I think Catholics online are at an interesting and exciting place. And this place is a place that has a lot of unrealized potential.
|The Internet, ca. 1991
Catholic Websites, ca. 2008
|The Internet, ca. 2010
Catholic Websites, ca. ???
If I may, I'd like to draw an analogy between the Catholic Church's current use of the Internet (by both Dioceses and the lay faithful) and the position Christian musicians were in about five to ten years ago.
Christian Music – Then and Now
Christian Music, a few years ago (and in many places, still today), had a very "pre-manufactured" feel. Songs sounded like they were written by the same two or three people, they were very generic, and there wasn't a lot of diversity. You had either Michael W. Smith or Amy Grant-style sentimental songs, or imitation-heavy-metal or imitation-hard-rock music from Creed-like bands.
But a funny thing happened. Some of the Christian bands started to find their own style, and becoming a unique brand of their own, thus differentiating themselves from the mass of other 'second class' musicians who always "sounded like" such-and-such a band. They found a style, a look, and a sound of their own. And their fans loved them for this!
Take, for instance, Switchfoot, Caedmon's Call, Petra, Relient K, David Crowder Band, and Stephen Curtis Chapman. All of these bands started out slow, but found their own particular 'groove' and grew to be uniquely popular amongst the crowd of Christian music lookalikes. Did they all become multi-plantinum artists? No, not necessarily. Are there other Christian bands that are, statistically, more popular? Yes. But the bands named above (along with a few others) are, in my consideration, the epitome of true Christian bands; and I hope more will follow.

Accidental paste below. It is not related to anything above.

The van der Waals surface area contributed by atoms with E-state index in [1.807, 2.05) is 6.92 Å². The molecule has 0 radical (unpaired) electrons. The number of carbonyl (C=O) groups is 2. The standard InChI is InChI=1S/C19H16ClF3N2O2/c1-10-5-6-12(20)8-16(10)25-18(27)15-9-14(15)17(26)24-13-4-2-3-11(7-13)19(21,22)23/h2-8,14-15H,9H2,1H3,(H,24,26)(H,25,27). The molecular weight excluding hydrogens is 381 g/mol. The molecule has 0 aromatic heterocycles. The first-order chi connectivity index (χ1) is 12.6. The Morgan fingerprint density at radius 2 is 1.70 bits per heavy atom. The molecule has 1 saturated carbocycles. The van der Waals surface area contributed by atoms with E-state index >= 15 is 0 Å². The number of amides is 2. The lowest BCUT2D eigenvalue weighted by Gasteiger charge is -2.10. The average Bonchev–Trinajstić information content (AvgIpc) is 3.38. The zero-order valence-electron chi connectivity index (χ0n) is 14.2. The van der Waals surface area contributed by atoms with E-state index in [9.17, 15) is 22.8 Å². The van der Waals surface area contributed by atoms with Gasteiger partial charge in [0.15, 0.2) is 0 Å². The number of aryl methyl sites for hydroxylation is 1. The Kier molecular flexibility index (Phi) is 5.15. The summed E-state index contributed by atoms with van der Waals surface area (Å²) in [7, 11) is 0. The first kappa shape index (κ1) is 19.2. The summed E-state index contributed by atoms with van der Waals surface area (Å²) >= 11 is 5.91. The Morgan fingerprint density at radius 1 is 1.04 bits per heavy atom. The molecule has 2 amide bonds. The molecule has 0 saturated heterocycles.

There is a place for Michael W. Smith style Christian music, yes... but it might be best if Praise & Worship-style bands (especially those in Catholic circles) find their own style. Truly be leaders in the music scene. I believe this is happening, but it's a slow process, and, of course, a process that doesn't get any assistance from the world at large (which hates Christianity, and especially Catholicism).
But what does this have to do with Catholics in the 'New Media' and on the Internet?
Catholics on the Internet – Then and... Still?
Catholics have been, to put it bluntly, way behind on the Internet. If you want proof, type in almost any search having to do with moral questions on Google (or another search engine) and see if you can find a Catholic response on the first page. This fact has been explored previously by Matthew Warner in his post Catholics Are Losing the Search Engine Wars.
The Vatican website, though it was one of the first websites, is seriously behind the times—theme differences throughout the site, terrible built-in search, few standards-based technologies for interaction (RSS, XML, other data formats and APIs). There are efforts underway to revamp the website, but I fear this project might not be as forward-seeking as it needs to be.
The English translation of the NAB (New American Bible) has no data APIs for public access and is locked down in such a way that most Catholic applications and websites rely on old translations of the Latin Vulgate or other inadequate translations. Protestant Christians have literally thousands of free and readily available translations on the Internet.
The overwhelming majority of Catholic websites (parishes, dioceses, nonprofit orgs, etc.) are user experience nightmares, don't have relevant or up-to-date content, and look like Geocities.
That's where we're at right now. There are a few examples of Catholic websites that are close to par with some of the better websites/services on the Internet... but I really don't see any Catholic examples of leadership on the web.
It's Not All Dreary
Steps to Future Progress